- The Premier Italian American Newspaper Since 1931 -

Andrea Mura Is Asked to Resign After Missing Parliamentary Sessions

Sailor-turned-deputy Andrea Mura, of Italy’s Five Star Movement, has been told by party leaders to resign after it emerged he had missed almost every parliamentary session since taking office, because he insisted on spending the time on his boat. Five Star movement leader Luigi Di Maio said the party MP Mura must resign due to his record levels of absences. As a member of the Transportation Committee, Mura has missed 96% of parliamentary sessions so far. He then angered leaders when he said that “political activity does not take place only in Parliament, you can also do politics on a boat.” Mura, from Sardinia, represents the island’s capital of Cagliari in Parliament and wrote in a blog posting soon after his election that he would be “dedicated” to fulfilling his political duties. The issue of Mura’s absence comes as an embarrassing blow to the Five Star movement, which prides itself on honesty and transparency, especially since the movement rose to power on a wave of popularity to eliminate waste and incompetence in government.

Art Police Recover Two Masterpieces

The two stolen paintings worth tens of millions of dollars have been recovered by the Italian art police. The paintings are ‘Holy Family’ by 18th century French painter Pierre-August Renoir and ‘Girls on the Lawn’ by 16th century Belgian painter Peter Paul Rubens. Two gallery owners were the victims of the theft. Both works of art were recovered by the Monza police in the province of Turin, following a 17-month investigation. The paintings had been stolen in an elaborate scam involving at least eight different con artists. At least one had posed as a Jewish rabbi with diplomatic immunity and offered the respective gallery owners €26 million for the paintings before stealing them.

Beaches in Rome Almost Ready

Grab your swimsuit and head to Rome. These are words that have likely never been uttered – until now. The beach project announced in 2017 is nearly ready to open, but critics say that the Tiber really isn’t up to the high standards set for Italian beaches. With sports fields, play areas for children, cycle paths and sunbathing areas complete with sand and umbrellas, observers are wondering how the project, situated on the banks below the Ponte Giuseppe Marconi Bridge in southeast Rome, will be ready by Ferragosto, that begins in August. While thousands of tons of sand have been delivered to the site, there is still a lot of work to do. The ‘Beach on the Tiber’ is only the latest attempt to turn the banks of the river into a man-made beach for Rome’s residents and tourists. In 2005, Tevere Village, a similar project, opened on the banks of Castel Sant’Angelo, although it was ultimately short lived. Time will tell whether this latest effort will have a lasting effect.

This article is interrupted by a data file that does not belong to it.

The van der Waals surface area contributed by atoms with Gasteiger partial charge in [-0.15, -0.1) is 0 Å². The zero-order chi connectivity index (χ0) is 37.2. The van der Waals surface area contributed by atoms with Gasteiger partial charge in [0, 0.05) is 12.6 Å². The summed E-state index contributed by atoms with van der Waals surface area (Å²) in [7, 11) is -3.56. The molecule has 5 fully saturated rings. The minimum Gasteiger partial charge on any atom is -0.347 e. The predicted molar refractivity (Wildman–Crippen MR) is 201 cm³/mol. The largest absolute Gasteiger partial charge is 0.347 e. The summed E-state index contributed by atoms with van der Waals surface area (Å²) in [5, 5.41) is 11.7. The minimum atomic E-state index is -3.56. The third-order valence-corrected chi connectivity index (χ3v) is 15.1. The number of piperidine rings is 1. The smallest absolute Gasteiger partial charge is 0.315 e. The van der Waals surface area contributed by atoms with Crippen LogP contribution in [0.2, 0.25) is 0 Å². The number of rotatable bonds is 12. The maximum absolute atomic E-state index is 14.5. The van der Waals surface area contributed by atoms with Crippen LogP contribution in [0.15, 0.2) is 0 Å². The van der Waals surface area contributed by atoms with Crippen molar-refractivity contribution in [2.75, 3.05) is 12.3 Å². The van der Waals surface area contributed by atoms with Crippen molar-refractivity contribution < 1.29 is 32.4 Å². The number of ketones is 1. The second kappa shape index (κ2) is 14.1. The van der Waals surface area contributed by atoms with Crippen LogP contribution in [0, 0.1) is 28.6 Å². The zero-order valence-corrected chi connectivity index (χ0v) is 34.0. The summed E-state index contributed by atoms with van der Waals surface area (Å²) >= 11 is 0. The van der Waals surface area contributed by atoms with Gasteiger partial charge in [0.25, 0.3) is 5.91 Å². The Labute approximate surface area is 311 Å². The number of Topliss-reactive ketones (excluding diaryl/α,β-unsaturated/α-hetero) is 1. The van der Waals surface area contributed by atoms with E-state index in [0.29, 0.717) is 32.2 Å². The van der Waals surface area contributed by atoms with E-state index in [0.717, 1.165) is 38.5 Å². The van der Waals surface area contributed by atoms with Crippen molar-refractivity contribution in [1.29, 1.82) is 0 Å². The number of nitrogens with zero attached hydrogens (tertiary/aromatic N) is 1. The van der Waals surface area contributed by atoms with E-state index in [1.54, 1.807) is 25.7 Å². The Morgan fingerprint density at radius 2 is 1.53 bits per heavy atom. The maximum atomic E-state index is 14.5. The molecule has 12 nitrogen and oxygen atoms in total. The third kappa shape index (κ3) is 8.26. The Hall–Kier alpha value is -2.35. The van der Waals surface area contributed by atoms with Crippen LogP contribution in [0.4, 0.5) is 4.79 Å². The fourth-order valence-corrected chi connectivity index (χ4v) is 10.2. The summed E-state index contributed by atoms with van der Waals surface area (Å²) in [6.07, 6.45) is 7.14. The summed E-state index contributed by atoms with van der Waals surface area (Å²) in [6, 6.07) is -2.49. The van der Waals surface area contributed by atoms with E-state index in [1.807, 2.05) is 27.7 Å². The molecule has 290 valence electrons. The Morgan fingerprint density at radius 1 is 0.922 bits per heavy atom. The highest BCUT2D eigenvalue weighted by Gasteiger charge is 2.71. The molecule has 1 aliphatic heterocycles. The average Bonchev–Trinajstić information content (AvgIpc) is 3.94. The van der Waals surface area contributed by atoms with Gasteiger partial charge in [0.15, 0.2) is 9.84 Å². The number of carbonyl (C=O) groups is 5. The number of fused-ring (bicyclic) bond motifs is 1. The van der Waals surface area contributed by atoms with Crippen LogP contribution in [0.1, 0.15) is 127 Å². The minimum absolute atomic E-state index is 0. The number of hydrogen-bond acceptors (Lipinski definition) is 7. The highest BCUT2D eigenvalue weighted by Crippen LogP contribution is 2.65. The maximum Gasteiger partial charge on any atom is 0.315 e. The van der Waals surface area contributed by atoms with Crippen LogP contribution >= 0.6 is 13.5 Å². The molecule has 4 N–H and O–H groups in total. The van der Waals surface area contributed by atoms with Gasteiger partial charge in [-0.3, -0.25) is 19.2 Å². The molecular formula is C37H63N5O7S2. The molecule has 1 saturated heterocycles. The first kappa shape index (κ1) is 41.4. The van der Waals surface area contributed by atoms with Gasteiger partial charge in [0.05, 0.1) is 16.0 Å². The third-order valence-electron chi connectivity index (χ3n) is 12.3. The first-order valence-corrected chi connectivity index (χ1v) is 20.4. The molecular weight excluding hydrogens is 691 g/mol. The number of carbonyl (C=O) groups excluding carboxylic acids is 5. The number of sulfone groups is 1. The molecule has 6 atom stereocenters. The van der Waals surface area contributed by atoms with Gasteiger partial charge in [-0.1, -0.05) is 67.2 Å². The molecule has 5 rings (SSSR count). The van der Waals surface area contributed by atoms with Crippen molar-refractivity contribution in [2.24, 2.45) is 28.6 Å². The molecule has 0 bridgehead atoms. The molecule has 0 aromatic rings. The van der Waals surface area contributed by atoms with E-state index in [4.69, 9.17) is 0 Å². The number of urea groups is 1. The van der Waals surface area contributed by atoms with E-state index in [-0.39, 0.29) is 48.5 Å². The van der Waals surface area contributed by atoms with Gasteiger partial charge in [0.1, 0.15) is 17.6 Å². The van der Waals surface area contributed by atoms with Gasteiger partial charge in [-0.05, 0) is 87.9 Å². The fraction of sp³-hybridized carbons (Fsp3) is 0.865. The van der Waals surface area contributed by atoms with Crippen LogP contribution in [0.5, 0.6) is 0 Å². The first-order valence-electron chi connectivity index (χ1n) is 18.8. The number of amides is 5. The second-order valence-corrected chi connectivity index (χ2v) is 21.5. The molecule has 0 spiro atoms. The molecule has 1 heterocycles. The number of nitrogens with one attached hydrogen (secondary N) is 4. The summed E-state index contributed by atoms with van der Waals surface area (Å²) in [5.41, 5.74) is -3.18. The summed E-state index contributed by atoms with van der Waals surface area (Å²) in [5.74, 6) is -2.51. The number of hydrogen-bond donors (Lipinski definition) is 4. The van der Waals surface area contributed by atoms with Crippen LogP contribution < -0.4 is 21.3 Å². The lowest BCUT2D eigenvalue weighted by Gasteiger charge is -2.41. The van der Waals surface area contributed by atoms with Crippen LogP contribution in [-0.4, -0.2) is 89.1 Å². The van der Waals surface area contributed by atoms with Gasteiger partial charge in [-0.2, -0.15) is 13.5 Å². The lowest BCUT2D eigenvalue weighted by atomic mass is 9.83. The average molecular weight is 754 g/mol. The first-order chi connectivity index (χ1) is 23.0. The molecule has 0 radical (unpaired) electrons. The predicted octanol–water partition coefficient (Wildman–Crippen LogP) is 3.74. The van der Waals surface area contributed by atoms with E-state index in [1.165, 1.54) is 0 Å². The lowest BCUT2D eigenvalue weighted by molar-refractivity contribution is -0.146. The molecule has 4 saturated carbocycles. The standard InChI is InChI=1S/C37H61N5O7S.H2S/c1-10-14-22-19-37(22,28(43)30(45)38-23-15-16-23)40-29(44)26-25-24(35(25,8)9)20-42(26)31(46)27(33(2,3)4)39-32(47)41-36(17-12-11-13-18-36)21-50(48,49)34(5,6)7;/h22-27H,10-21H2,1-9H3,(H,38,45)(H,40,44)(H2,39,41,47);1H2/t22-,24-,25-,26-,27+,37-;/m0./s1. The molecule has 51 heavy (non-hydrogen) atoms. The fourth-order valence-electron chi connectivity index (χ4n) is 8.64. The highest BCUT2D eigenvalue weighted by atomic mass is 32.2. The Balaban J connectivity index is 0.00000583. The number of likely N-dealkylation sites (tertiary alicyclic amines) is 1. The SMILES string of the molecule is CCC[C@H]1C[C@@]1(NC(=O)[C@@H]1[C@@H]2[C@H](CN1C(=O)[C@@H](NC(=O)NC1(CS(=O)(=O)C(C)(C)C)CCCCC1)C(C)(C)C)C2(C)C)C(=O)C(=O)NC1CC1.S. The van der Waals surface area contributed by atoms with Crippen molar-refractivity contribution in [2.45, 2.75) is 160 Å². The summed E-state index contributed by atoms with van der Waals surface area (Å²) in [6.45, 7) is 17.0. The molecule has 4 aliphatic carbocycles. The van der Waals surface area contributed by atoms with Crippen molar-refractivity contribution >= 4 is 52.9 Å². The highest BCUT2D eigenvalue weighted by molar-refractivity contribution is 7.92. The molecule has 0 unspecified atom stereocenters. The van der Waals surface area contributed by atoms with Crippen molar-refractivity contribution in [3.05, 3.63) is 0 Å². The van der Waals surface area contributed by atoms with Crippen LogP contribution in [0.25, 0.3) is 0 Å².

Village Finally Blossoms

Every year, the fields of Umbrian village Castelluccio come alive with color as part of an annual spectacle known as ‘La Fiorita.’ Poppies, daffodils, violets and other flowers paint the fields in rainbow hues and thousands of tourists flock to take in the sight in the Apennine’s highest village. La Fiorita takes place in the summer months. This year it began later than usual, but the colors have been particularly vivid thanks to favorable weather conditions. Since the 2016 earthquakes, the annual ‘flowering’ has taken on a deeper meaning. The town was badly hit by the series of tremors and the bright colors ahead of the September harvest are an important symbol of Castelluccio’s coming to life again. The town has not yet fully recovered, but last week, five businesses and two dairies re-opened for the first time since the earthquake, blossoming again after almost two years of gloom.

Using Bees to Study Pollution

Italian beekeepers are working with the Carabinieri police to learn more about the state of the air in the Eternal City. The Italian Federation of Beekeepers is situated in a building in the heart of the capital. On building’s roof, instruments used to measure fine particles in the air have been placed a few steps away from the bee hives. Data taken from the instruments is then compared with the honey produced in the hives, which is periodically removed and analyzed by the scientists. They are also studying the adverse effects of being in the center of a big city and are looking for the harmful residue of the fine particles in the honey, which will allow them to better understand the movements of the particles. In total, around a dozen roofs in the center of Rome house the hives, including one at the top of a Carabinieri building.

A Dream Job for Chocolate Lovers

The Ferrero Company, which makes Nutella chocolate hazelnut spread is offering the perfect job for chocolate lovers. For the first time ever, Ferrero will employ non-professionals to taste-test their products, including the famous spread. The role involves tasting ingredients, including various types of cocoa and hazelnuts. The 60 new Nutella tasters require no experience and are officially called sensory judges and will work for two days each week at the company’s headquarters in Alba. The role of sensory judge itself is not new, but the company has so far only ever entrusted the task to internal employees. They are now looking for regular consumers as candidates. The new employees will begin work on September 30th with a three-month course to hone their senses of taste and smell.